On the Origin of Species | Study Guide

Charles Darwin

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On the Origin of Species | Chapter 6 : Difficulties of the Theory | Summary



Chapter 6 is focused on addressing the potential objections to Darwin's theory of natural selection. The chapter deals specifically with three issues: the lack of transitional forms; difficulties of the emergence of unique forms (such as the bat); and the selection for complex organs (such as the eye).

Regarding the lack of transitional variations of species, Darwin argues the time depth (period in which genetic development is at play) involved with natural selection, the incompleteness of the geological record, the fact that natural selection acts on variation by selecting beneficial adaptations, and the wide geographical ranges of species result in relatively few transitional forms. He notes while the examples of transitional forms are few because of some of the issues he discussed in the previous section (such as the extended timeframe by which natural selection operates), it is not difficult to conceptualize the links that formally existed, such as connecting mammals with similar structures—the flight membranes of the flying squirrel, the flying lemur, and the bat. He notes these variations could arise in species "following habits different from those proper to their species."

Darwin argues that "organs of little apparent importance" could represent structures that were originally important to the species, but have since become unimportant. These organisms would then represent "transitional" forms, or at least "transitional" structures. He then addresses the argument certain structures of species are the results of the selection for beauty. He argues the definition of beauty is inherently subjective. In cases where a structure can be considered beautiful—such as in a strawberry, or in the plumage of a male bird—it is the case these structures have evolved to serve a specific function. In the case of the fruit, it is to spread its seeds, and in the case of the bird it is to attract a mate.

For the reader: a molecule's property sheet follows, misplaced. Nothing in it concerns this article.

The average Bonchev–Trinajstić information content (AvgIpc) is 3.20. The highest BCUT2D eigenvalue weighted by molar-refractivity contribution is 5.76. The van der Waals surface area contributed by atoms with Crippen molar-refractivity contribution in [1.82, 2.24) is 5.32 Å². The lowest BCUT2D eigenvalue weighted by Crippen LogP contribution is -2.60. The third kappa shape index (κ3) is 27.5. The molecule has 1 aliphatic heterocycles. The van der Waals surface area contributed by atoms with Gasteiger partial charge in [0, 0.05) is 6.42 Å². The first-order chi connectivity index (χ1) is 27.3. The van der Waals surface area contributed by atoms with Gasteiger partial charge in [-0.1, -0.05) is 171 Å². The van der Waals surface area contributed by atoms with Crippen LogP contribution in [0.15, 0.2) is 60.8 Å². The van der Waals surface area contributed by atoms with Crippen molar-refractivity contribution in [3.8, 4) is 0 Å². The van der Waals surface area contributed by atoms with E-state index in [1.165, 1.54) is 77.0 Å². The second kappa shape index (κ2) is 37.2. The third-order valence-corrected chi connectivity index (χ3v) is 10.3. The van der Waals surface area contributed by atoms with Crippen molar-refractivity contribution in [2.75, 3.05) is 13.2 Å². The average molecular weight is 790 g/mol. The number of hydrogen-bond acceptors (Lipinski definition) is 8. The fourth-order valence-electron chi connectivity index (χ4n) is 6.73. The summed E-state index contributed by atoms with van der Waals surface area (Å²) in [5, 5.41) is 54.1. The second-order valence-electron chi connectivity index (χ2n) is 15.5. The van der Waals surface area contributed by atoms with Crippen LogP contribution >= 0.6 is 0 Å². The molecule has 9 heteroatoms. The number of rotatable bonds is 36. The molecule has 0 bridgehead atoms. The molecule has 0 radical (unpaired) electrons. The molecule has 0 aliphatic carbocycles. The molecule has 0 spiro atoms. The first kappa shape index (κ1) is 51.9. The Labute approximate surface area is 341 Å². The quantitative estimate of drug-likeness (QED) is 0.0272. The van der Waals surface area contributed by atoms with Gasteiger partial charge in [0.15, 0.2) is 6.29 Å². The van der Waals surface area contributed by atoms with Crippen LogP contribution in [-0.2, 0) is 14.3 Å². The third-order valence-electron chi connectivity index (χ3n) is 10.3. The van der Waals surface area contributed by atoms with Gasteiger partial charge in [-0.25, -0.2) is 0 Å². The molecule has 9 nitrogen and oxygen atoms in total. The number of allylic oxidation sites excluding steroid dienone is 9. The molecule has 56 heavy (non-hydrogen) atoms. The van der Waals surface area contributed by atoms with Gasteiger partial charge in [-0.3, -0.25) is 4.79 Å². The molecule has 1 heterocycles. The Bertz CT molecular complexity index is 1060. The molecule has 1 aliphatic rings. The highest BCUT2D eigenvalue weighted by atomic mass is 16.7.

In this chapter Darwin is attempting to address some of the issues that have already been raised regarding his theory of natural selection.

Even while Darwin was writing On the Origin of Species, researchers such as Fritz Müller and Édouard Claparède were providing independent evidence for Darwin's theory. Müller was a German naturalist who began corresponding with Darwin after sending him a book titled Für Darwin (1865). His work focused on crustaceans. Similarly, Édouard Claparède was a Swiss anatomist who focused on parasitic mites. In both cases these individuals argued the variations they were seeing could only be due to natural selection.

At the end of the chapter, Darwin states it is only by natural selection the phrase "Natura non facit saltum" has truth. This phrase translates to, "nature makes no leap," a long-held canon in the studies of natural history. The term was originally used by English naturalist John Ray (1682) to refer to the idea species existed in gradations. Here, Darwin uses the phrase slightly differently. He does not see species as existing in gradations—one transitioning into another—but rather as distinct groups. He is instead referring to the idea natural selection occurs slowly, and only over long periods of time are new species formed.

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